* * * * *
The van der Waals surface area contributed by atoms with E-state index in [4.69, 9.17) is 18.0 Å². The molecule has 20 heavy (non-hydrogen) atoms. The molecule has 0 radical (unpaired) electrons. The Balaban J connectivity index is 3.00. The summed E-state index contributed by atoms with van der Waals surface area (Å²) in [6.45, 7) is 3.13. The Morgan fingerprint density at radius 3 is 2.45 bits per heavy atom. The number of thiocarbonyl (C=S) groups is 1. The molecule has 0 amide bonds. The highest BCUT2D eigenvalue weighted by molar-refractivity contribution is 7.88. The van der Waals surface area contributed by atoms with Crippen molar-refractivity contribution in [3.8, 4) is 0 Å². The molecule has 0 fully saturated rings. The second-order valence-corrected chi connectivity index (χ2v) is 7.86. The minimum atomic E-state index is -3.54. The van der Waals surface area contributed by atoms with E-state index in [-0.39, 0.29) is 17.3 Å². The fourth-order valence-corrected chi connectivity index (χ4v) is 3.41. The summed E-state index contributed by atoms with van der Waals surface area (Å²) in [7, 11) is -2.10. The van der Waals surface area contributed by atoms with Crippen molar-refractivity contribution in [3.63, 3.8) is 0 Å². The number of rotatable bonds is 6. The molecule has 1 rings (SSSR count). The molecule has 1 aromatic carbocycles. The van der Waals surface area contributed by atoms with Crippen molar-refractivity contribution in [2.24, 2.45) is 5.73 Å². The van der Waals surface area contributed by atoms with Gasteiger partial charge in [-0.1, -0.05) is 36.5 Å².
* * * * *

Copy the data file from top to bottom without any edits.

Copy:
The van der Waals surface area contributed by atoms with E-state index in [4.69, 9.17) is 18.0 Å². The molecule has 20 heavy (non-hydrogen) atoms. The molecule has 0 radical (unpaired) electrons. The Balaban J connectivity index is 3.00. The summed E-state index contributed by atoms with van der Waals surface area (Å²) in [6.45, 7) is 3.13. The Morgan fingerprint density at radius 3 is 2.45 bits per heavy atom. The number of thiocarbonyl (C=S) groups is 1. The molecule has 0 amide bonds. The highest BCUT2D eigenvalue weighted by molar-refractivity contribution is 7.88. The van der Waals surface area contributed by atoms with Crippen molar-refractivity contribution in [3.8, 4) is 0 Å². The molecule has 0 fully saturated rings. The second-order valence-corrected chi connectivity index (χ2v) is 7.86. The minimum atomic E-state index is -3.54. The van der Waals surface area contributed by atoms with E-state index in [-0.39, 0.29) is 17.3 Å². The fourth-order valence-corrected chi connectivity index (χ4v) is 3.41. The summed E-state index contributed by atoms with van der Waals surface area (Å²) in [7, 11) is -2.10. The van der Waals surface area contributed by atoms with Crippen molar-refractivity contribution in [3.63, 3.8) is 0 Å². The number of rotatable bonds is 6. The molecule has 1 rings (SSSR count). The molecule has 1 aromatic carbocycles. The van der Waals surface area contributed by atoms with Crippen molar-refractivity contribution in [2.24, 2.45) is 5.73 Å². The van der Waals surface area contributed by atoms with Gasteiger partial charge in [-0.1, -0.05) is 36.5 Å².